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Chronology of the case

15 November 2016. SHERPA, ECCHR and 11 victims file a complaint with the Dean of Investigating Judges at the Paris Court against Lafarge (France), Lafarge Cement Syria (Syria), Bruno Lafont, Bruno Pescheux and Frédéric Jolibois.

January 2017. It is revealed that the French ministry of economy had filed a complaint against Lafarge in October 2016 in Paris arguing violation of an EU embargo for their activities in Syria.

April 24, 2017. Lafarge issues a public statement about its internal investigation into the Syrian affairs, acknowledging that Lafarge paid off armed groups to allow for the safe passage of its employees/trucks, using intermediaries. The cement firm claimed its employees acted in its “best interests”, but the measures were still “unacceptable” and showed “significant errors in judgement”. CEO Eric Olsen quits over the scandal.

June 9, 2017. Opening of judicial inquiry by French justice: Thee investigating judges of the Court of First Instance of PARIS – Mrs. Charlotte BILGER and Mr. Renaud VAN RUYMBEKE, in function at the Financial Center, and Mr. David DE PAS, of the anti-terrorist pole – are named by the prosecutor’s office to instruct on the facts of the complaint in particular the financing of terrorism.

October 11, 2017. Sherpa and ECCHR request for the hearing of the two former ambassadors of France in Syria and the former Minister of Foreign Affairs, Laurent Fabius, who now chairs the Constitutional Council, after revelations pointed to French ambassadors “encouraging” Lafarge executives to remain active in Syria.

November 14, 2017. Police raids Lafarge’s headquarters in Paris and Belgian holding GBL, which has a 9.4 percent stake in the cement maker, in Belgium.

December 1, 2017. Indictment of Bruno Pescheux, director of the LCS between 2008 and 2014, and his successor, Frédéric Jolibois, for “financing of terrorism”, “endangering others” and violation of the European Parliament’s embargo on Syrian oil. Jean-Claude Veillard, safety director of Lafarge, indicted for “financing terrorism” and “endangering others”. All are placed under judicial control.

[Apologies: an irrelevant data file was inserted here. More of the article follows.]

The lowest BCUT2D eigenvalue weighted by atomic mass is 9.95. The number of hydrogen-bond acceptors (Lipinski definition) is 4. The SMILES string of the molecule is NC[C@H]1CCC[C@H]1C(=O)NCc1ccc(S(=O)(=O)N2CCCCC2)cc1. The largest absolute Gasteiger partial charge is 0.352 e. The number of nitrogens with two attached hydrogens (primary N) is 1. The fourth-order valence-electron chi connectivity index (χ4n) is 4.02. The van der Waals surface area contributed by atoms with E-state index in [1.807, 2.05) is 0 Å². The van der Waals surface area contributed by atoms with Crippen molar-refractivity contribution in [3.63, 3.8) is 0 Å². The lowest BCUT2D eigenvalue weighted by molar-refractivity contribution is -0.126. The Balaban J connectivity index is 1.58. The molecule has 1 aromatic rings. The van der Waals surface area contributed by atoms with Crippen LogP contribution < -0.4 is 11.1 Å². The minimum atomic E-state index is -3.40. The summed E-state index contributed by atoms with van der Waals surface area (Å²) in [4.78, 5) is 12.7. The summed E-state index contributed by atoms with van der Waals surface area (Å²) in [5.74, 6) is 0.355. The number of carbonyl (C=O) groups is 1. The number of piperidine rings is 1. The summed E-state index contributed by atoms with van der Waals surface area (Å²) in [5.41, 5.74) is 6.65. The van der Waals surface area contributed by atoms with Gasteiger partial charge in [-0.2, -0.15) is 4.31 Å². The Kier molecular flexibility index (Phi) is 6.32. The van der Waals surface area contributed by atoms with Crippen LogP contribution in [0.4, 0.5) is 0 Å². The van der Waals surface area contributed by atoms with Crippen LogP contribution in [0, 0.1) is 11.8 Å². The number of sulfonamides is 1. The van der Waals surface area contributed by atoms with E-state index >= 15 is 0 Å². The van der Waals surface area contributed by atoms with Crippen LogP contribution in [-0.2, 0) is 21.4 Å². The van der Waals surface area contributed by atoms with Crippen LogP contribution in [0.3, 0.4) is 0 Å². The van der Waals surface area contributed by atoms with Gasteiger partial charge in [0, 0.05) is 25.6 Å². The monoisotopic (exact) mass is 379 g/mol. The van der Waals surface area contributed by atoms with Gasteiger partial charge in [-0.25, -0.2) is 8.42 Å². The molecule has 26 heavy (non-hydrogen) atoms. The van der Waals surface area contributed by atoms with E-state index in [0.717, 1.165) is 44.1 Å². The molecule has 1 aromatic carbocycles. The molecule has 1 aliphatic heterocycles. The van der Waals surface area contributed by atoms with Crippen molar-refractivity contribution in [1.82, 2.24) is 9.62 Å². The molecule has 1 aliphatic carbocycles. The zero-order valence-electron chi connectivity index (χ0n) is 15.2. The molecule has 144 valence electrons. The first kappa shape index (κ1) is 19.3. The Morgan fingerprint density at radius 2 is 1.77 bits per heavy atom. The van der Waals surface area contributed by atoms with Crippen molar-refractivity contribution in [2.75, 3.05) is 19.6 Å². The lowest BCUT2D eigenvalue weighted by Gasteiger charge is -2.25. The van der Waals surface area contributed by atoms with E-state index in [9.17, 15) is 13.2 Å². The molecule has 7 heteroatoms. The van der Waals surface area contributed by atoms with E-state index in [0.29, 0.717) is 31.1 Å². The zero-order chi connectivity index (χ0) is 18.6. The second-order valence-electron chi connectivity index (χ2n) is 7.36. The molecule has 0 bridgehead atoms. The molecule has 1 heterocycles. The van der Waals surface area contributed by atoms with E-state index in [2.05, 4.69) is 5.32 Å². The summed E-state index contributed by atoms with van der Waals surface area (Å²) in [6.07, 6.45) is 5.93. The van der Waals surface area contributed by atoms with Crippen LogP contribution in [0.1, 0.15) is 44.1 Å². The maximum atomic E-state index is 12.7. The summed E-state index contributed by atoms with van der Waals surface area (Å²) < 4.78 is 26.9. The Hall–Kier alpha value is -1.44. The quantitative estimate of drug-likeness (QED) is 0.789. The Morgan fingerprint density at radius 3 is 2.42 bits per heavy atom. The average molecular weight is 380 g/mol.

December 7, 2017. Indictment of Eric Olsen, HRD and Deputy Director General, for “financing a terrorist company” and “endangering the lives of others” and placed under judicial control.

December 8, 2017. Indictment of Bruno Lafont, former CEO of Lafarge, Christian Herrault, former executive vice president of operations. Both are placed under judicial control.

January 9, 2018. Eric Chevallier, former French ambassador, is heard as a witness by the judges following plaintiffs’ request and confronted to one of the indicted former executive, Christian Herrault.

February 26, 2018. ECCHR representatives met with investigating judge De Pas in order to provide their testimony on interest in being in the case and file five new individual testimonies (four of them are now plaintiffs, one remained anonymous).

March 27, 2018. Indictment of the former human resources director of the cement producer, Sonia Artinian, in office from September 2013 to July 2015, for “deliberately endangering the lives of others”. Sonia Artinian has also been placed under the status of “assisted witness” regarding the “financing of a terrorist enterprise”.

May 2-4 2018. Former LCS factory safety officer Jacob Waerness arrested at Roissy Airport, and later charged. He had rejected previous calls to come speak with the judges.

May 11, 2018: Sherpa and ECCHR file a memorandum to the investigating judges on the necessity of charging Lafarge as a legal person for complicity in the crimes against humanity committed by ISIS in 2013-2014.

May 2018. LafargeHolcim announces decision to close Paris headquarters and Zurich office.

June 28, 2018. Indictment of the legal person Lafarge for “financing of a terrorist enterprise”, “complicity in crimes against the humanity”, “violation of an embargo” and “endangering people’s lives.”. In reaction, Sherpa and ECCHR file a press release calling for Lafarge to open a compensation fund for prejudice suffered by all its previous employees, to be provided separately from the on-going case.

July 20, 2018. Hearing as a witness of Laurent Fabius, former French foreign minister, by investigative judge Bilger, following Sherpa’s request.

November 30, 2018. Yazidi victims join the case as plaintiffs, with Amal Clooney and Ben Emmerson as counsel.

Next steps to be expected: Lafarge to file an appeal against the charge it received in June for “complicity in crimes against humanity”. Parties will have a few weeks to respond to the appeal, which later can be appealed before French Supreme Court (Cour de Cassation) with a two month-timeframe for a judgement.